ALLOW ART PASSPORT
SAN FRANCISCO, CA - Those interested in Art can start learning about it this year by observing it and reading or hearing about it. If they are within distance from San Francisco, all they need to do is to go to visit the galleries of the de Young Museum or the Legion of Honor Museum in San Francisco, or both, and be a part of an special program called ART PASSPORT, (Read our Article on ART PASSPORT, Museums from Home, for a detail description of the program) which is a teaching/learning program taught by different members of the Museum Curatorial staff to the audience, in which they share their knowledge about the museums' s artworks from their permanent collections. And because both museums are rich in art, each visit will give you the opportunity to learn something you did not know before.
As you walk around the different galleries and read the printed information provided by the museum to identify the different Museum pieces, or listen to the rental taped lectures, mentally, you will be transported to the past. You will learn history, from watching the historical objects, something about jewelry of different countries, fashions, religious rites, and even geography, as you see the paintings of places that you may never be able to visit in real life.
There is no snow falling in San Francisco, but inside the de Young Museum you could even feel the cold of winter by observing
"WINTER IN THE COUNTRY (l857)
Emma Acker, the Associate Curator, of American Art at the Museums, describes the painting as "The New England landscape near Durrie's home in New Heaven Connecticut, a community with deep-rooted support for the abolitionist movement. The painting was painted before the American Civil War (l861- l865) and it depicts a scene of industrious prosperity. It also celebrates the virtues of the Northern free labor, often contrasted in the press with the moral evils and inherent inequalities of the Southern slave labor." She also explains that as a painter, Durrie's popular genre scenes, for years, helped shape in America, an idealized view of New England's rural view of life, as calm and peaceful. A view that still persist today.
According to Lauren Palmor, Associated Curator, American Art, this beautiful snow-dusted landscapes, is one of the meditative winter scenes of Metcalf, an American painter, born in Lowell, Massachusetts, who studied at the school of the Museum of Fine Movement Impressionism Landscape Art.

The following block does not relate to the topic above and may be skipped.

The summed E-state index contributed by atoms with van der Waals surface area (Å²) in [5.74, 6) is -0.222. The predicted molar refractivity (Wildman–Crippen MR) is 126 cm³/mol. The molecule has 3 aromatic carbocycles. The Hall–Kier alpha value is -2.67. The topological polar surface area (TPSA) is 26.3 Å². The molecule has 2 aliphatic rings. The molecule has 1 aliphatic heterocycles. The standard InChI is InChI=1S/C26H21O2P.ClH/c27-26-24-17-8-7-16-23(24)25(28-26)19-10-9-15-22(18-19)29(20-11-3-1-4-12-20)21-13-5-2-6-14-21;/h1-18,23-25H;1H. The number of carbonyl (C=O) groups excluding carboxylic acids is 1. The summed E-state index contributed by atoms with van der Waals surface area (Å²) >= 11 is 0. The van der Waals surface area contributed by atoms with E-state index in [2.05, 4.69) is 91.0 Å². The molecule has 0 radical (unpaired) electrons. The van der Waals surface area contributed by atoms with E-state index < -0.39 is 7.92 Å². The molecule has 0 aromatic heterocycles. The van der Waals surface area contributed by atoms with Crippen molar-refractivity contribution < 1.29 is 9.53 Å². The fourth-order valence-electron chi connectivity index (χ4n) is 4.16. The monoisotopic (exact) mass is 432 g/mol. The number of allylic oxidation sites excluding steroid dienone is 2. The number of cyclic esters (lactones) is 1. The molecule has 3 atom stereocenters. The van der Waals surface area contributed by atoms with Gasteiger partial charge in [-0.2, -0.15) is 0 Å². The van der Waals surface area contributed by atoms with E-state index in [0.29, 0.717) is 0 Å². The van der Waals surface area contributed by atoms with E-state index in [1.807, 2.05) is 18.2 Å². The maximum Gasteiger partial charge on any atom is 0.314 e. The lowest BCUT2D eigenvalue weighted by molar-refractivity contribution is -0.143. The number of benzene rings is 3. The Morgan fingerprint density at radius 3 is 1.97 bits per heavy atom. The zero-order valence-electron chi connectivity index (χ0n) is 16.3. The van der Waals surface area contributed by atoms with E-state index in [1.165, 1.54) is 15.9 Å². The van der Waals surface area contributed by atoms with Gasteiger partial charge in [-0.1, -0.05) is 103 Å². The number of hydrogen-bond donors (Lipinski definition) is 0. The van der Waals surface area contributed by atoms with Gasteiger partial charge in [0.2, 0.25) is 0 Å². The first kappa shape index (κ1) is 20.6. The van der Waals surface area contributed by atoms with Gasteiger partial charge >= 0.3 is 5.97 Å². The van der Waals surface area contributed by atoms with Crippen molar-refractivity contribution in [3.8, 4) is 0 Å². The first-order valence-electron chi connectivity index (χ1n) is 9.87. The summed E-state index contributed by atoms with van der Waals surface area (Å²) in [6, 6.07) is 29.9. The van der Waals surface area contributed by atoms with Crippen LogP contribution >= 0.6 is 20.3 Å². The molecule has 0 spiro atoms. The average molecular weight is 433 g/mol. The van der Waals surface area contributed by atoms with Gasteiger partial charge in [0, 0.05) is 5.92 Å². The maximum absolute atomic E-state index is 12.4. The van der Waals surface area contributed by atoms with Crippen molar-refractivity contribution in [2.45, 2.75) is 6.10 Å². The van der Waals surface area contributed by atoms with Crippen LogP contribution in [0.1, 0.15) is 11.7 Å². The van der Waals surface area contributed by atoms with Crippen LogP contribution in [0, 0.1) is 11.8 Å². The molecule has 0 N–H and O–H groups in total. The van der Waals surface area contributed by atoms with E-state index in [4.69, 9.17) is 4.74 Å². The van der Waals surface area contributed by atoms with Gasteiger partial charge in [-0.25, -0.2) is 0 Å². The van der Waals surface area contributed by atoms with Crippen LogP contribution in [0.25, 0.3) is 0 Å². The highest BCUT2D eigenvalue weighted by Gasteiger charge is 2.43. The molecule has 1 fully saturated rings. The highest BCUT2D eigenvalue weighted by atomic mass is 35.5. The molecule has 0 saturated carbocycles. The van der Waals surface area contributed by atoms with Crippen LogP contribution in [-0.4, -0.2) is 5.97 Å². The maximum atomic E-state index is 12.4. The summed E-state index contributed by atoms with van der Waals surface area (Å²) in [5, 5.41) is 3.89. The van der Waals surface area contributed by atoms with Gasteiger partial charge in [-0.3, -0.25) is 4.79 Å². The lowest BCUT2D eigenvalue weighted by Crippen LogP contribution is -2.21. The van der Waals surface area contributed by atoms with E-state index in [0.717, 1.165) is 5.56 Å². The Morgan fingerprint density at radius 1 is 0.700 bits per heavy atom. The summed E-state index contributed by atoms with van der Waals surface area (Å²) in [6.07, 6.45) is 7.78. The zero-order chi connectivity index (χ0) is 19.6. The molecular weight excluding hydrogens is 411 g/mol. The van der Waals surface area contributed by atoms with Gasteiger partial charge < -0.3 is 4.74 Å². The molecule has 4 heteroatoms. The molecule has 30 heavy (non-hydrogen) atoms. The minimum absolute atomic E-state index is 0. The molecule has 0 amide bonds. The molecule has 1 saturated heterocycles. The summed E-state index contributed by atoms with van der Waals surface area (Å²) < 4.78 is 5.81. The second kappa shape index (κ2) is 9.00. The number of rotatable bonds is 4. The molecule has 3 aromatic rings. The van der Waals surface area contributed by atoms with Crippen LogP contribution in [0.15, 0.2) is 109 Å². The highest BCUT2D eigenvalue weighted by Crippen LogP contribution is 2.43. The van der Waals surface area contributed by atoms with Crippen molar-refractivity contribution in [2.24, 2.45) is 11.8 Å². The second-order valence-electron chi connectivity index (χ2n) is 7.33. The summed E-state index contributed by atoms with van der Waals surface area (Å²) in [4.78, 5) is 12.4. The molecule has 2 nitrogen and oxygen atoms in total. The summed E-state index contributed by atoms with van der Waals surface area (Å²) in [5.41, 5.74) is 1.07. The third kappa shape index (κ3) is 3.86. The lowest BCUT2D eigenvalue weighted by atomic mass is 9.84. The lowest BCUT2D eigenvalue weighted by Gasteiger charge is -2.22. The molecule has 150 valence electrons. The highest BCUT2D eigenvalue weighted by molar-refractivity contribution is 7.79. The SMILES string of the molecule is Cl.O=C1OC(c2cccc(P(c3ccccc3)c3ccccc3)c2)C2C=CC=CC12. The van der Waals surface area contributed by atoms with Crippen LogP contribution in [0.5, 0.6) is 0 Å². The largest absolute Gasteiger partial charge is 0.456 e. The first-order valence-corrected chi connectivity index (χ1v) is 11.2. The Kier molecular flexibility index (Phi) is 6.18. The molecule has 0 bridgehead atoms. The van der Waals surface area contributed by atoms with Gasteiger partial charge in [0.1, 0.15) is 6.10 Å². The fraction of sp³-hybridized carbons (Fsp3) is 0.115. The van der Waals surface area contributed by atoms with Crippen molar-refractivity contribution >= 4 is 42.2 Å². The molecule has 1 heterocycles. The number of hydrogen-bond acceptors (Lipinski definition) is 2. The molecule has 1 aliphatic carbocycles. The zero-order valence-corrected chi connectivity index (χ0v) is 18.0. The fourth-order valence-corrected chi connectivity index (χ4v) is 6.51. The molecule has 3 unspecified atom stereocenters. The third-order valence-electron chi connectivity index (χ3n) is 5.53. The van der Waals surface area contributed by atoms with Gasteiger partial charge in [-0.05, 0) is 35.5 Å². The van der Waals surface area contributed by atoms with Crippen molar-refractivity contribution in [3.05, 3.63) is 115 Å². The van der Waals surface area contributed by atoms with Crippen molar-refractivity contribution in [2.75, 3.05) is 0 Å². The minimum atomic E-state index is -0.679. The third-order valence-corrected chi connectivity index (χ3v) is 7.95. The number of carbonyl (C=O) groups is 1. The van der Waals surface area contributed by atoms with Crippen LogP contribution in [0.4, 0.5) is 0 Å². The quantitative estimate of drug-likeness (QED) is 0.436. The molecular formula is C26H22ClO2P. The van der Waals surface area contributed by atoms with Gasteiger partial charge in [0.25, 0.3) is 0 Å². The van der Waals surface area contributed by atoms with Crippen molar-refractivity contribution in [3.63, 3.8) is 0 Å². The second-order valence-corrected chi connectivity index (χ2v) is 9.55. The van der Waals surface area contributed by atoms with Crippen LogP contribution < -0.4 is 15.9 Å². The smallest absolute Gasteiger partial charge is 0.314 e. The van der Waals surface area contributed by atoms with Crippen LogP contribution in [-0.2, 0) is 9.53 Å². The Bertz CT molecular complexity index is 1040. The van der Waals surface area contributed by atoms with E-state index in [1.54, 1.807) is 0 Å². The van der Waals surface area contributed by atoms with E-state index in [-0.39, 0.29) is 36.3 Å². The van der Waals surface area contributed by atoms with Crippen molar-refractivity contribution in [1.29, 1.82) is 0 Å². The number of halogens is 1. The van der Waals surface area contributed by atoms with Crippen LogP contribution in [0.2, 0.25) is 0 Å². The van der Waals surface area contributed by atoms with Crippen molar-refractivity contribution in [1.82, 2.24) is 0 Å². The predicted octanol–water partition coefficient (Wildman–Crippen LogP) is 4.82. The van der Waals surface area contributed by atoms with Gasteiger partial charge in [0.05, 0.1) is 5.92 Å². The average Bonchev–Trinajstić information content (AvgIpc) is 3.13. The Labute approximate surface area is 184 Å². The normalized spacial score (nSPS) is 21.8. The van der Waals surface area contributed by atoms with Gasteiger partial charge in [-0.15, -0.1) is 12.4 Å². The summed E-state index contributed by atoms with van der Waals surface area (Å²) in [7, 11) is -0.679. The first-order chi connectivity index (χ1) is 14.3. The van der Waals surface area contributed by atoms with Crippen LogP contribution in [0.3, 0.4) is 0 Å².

"If we observe, carefully, the painting," she writes in her description, "we will notice that it includes many closely observed details (such as the trees reflection in the icy lake and the trees themselves) that evoke the artist's personal experience painting the scenery around him as he studied his settings, by placing his easel outdoors in freezing New England temperatures. The realism of this painting is such, that standing before the scene one almost sensed the biting chill in the air and the peaceful silence of the snowfall.
As many of us know, Saint Francis of Assisi (From whom the City of San Francisco was named) was a Dominican monk who vowed to lead a life of poverty and piety to emulate the life of Christ. As a painter, EL GRECO developed a distinctive style of painting characterized by flickering brushwork and a somber palette that augment the intensity of the scene. the Cretan-born painter called "EL GRECO," worked primarily in Spain, so maybe inspired by other Spanish paintings os Saints, he decided to represent the ascetic saint, as he lived, in a desolate landscape, gazing at a crucifix balanced upon a skull. EL GRECO also represents the saint as he usually was: described to be: humble and in deep meditation, as he contemplates devotedly the crucified Christ.
Fishing Under the Ice on the Maas
Curator Emily Beeny in Charge of European Paintings, explains the picture of the leading Dutch Golden Age painters of landscapes, as "in the warm, pink light of the late winter afternoon, fisherman work together to drag a large net through a hole in the frozen surface of the river Maas, The church tower on the horizon and the nearby windmill form the skyline of Cuyp's hometown Dordrecht, which he frequently painted and drew. The landscape is animated by both labor and leisure. While the men attempt to catch the fish below the ice, skater and horse-drawn sleighs traverse the frozen river.
Other exhibitions in the museums which may be of interest to the public will be THE GOLD OF THE PHARAOHS the greatest collection of RAMSES II objects and Egyptian Jewelry ever shown in the United States, at the de Young Museum and the Q+A: Making Lhola Amira y Close Look of Alaska's Native Art.
de Young Museum The Legion of Honor
Telephones:de Young (415) 750 3603 and Legion (415) 760 3600